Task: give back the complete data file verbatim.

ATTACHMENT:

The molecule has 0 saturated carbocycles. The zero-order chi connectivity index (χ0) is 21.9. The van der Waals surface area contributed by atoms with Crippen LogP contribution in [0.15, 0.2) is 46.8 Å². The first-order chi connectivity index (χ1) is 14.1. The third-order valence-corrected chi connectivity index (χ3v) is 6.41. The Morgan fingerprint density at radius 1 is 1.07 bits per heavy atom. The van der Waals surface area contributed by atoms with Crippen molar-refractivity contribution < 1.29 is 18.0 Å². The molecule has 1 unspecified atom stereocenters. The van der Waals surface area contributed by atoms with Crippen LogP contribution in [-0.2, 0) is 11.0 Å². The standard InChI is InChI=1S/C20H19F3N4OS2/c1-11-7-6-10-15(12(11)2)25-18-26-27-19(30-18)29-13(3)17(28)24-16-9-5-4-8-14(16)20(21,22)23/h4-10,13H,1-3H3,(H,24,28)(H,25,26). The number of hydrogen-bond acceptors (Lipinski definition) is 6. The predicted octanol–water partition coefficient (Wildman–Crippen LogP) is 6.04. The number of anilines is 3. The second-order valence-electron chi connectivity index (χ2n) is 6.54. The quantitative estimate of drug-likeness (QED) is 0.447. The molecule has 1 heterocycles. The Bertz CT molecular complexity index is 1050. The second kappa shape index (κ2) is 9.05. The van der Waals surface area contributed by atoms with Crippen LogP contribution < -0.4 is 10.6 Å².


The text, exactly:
The molecule has 0 saturated carbocycles. The zero-order chi connectivity index (χ0) is 21.9. The van der Waals surface area contributed by atoms with Crippen LogP contribution in [0.15, 0.2) is 46.8 Å². The first-order chi connectivity index (χ1) is 14.1. The third-order valence-corrected chi connectivity index (χ3v) is 6.41. The Morgan fingerprint density at radius 1 is 1.07 bits per heavy atom. The van der Waals surface area contributed by atoms with Crippen molar-refractivity contribution < 1.29 is 18.0 Å². The molecule has 1 unspecified atom stereocenters. The van der Waals surface area contributed by atoms with Crippen LogP contribution in [-0.2, 0) is 11.0 Å². The standard InChI is InChI=1S/C20H19F3N4OS2/c1-11-7-6-10-15(12(11)2)25-18-26-27-19(30-18)29-13(3)17(28)24-16-9-5-4-8-14(16)20(21,22)23/h4-10,13H,1-3H3,(H,24,28)(H,25,26). The number of hydrogen-bond acceptors (Lipinski definition) is 6. The predicted octanol–water partition coefficient (Wildman–Crippen LogP) is 6.04. The number of anilines is 3. The second-order valence-electron chi connectivity index (χ2n) is 6.54. The quantitative estimate of drug-likeness (QED) is 0.447. The molecule has 1 heterocycles. The Bertz CT molecular complexity index is 1050. The second kappa shape index (κ2) is 9.05. The van der Waals surface area contributed by atoms with Crippen LogP contribution < -0.4 is 10.6 Å².